I don’t accept that this is really a parody or irony or an f**k- you to the culture. It is the culture. Vogue is not critiquing or de-constructing, it is embedding sexualised and adultified notions of children into the culture, inviting the viewer to ‘read’ the images of little girls – in this case, Lea, Prune and Thylane – as mini-women, therefore as much older and more (sexually?) knowing, than they actually are.
Patty Huntington over at Frockwriter was first to publish the photos online, setting off a global frenzy of interest. She described “heavily made-up children draped seductively over chairs, daybeds and an animal skin rug, with their legs and décolletages bared, like child prostitutes in a brothel…”
Saunders is just speculating. She doesn’t quote anyone involved as saying that satire was the intention. No one from Vogue has said “It’s parody people, don’t you get it?” A bold, cutting edge editor would be prepared to go out and defend the shoot against critics, but that hasn’t happened (in fact editor-in-chief Carine Roitfeld resigned shortly after the photos went viral, which may of course be a coincidence).
Guest editor Tom Ford is on the front cover, standing behind model Daphne Groeneveld, aged 14 when the shot was taken. Is that meant to be ironic too?
I wonder if the irony will be lost on the kind of men who enjoy prepubescent girls groomed to look like adult women in high heels and with things in their mouths?
I agree with this comment on Huntington’s blog (in response to another commenter who couldn’t see a problem with the images):
You see nothing overtly sexual about a smoldering look through one’s upper eyelashes, about glossy wet pouted lips slightly parted, about bare legs tilted sideways on a disheveled bed, about a silky top plunging well below where the cleavage would be? If any of these looks, coupled with that clothing/makeup, were from a grown woman in a nightclub, the message would be pretty clear. You cannot just separate that kind of body language from the usual meaning just because the body performing it is a child. Yes kids play dressup. Innocent dressup is full of mismatched odds and ends, smeared makeup, plastic shoes, giggles and silliness. It is a pretend parody of the adult experience devoid of the adult understandings. Look into their eyes, THIS is not giggles and silliness. This is the inappropriate double whammy of insinuating adults are no good unless they look like a child, and children are no good unless they look like adults. It is pedophiliac style grooming of the reading public, so slowly and gently you don’t know when the line has been crossed….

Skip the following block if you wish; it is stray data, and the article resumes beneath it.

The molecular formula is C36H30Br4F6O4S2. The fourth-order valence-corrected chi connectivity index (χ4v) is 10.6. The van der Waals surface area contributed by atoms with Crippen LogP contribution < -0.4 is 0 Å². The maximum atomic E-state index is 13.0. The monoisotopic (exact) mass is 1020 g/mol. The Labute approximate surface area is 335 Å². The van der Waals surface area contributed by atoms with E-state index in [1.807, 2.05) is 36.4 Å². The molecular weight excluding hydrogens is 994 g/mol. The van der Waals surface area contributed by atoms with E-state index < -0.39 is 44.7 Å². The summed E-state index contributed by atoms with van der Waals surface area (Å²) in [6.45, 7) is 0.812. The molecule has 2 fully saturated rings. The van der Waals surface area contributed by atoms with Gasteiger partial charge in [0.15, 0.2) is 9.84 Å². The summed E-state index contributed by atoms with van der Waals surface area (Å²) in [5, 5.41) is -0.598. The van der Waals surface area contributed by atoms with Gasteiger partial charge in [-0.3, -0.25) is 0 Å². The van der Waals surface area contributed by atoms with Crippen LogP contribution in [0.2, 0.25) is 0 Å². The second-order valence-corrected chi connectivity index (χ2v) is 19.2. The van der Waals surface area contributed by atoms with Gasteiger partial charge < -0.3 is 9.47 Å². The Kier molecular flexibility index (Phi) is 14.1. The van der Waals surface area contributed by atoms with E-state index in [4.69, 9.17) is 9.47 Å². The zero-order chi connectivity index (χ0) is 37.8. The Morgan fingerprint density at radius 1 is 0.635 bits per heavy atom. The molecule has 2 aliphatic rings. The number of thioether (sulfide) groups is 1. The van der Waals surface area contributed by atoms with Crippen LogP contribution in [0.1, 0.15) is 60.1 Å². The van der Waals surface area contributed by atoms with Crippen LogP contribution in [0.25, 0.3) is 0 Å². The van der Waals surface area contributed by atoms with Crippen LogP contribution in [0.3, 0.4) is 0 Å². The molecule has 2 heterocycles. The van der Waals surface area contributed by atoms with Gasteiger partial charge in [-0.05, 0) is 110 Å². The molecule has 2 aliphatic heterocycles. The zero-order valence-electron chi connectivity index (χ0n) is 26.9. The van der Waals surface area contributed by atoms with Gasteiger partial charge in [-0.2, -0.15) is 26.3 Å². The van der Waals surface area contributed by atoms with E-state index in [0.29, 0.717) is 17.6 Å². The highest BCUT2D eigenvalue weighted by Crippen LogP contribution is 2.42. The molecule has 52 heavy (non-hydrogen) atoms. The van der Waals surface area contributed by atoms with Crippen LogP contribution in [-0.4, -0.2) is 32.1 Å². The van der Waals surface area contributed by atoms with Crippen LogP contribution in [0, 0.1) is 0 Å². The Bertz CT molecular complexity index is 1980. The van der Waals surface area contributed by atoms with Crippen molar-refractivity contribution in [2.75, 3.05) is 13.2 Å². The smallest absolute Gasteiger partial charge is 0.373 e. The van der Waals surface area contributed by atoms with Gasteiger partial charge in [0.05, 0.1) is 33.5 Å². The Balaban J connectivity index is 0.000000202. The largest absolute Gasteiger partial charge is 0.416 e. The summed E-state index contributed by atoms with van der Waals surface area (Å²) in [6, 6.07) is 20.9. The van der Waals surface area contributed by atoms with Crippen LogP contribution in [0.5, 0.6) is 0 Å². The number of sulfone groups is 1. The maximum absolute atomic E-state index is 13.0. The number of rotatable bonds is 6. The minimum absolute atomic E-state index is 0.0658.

Even if these images were created as a commentary on the fashion industry, a critique of the ‘getting older younger’ phenomenon in (or imposed on) children, the reality is they have still used children make their point. Labelling it artistic or clever, doesn’t make it okay. As writer and commentator Nina Funnell wrote to me:
So what is the standard here? Is it acceptable to dress children up in sexualised clobber, photograph them in a sexualised manner but only if the purpose is satirical? Do the children understand the satire that they are being used to create? How does the photo session impact on them? What precautions- if any- did the photographers, stylists and make-up artists put in place to protect the kids? Did they explain it was just ‘fun dress-ups’ for a day? And even if they did, what’s to stop a six year old from walking away with the message that when they look older and dress in a more sexual manner they get more praise, attention and money compared to when they look like their every day self? If we are going to say that child exploitation/ sexualisation is inappropriate then we have to be a bit consistent in that. We can’t say it’s inappropriate if it’s being done to sell a product, but fine if it’s done for ‘artistic merit’ or ‘cultural commentary’ purposes.
Nice of Jezebel to go in to bat for French Vogue. But many of us aren’t buying it. Vogue is not outside the culture. It is the culture.
World Suicide Prevention Day on 10 September promotes worldwide commitment and action to prevent suicides. On average, almost 3000 people commit suicide daily. For every person who completes a suicide, 20 or more may attempt to end their lives.
The sponsoring International Association for Suicide Prevention, the co-sponsor WHO and other partners advocate for the prevention of suicidal behaviour, provision of adequate treatment and follow-up care for people who attempted suicide, as well as responsible reporting of suicides in the media.
At the global level, awareness needs to be raised that suicide is a major preventable cause of premature death. Governments need to develop policy frameworks for national suicide prevention strategies. At the local level, policy statements and research outcomes need to be translated into prevention programmes and activities in communities.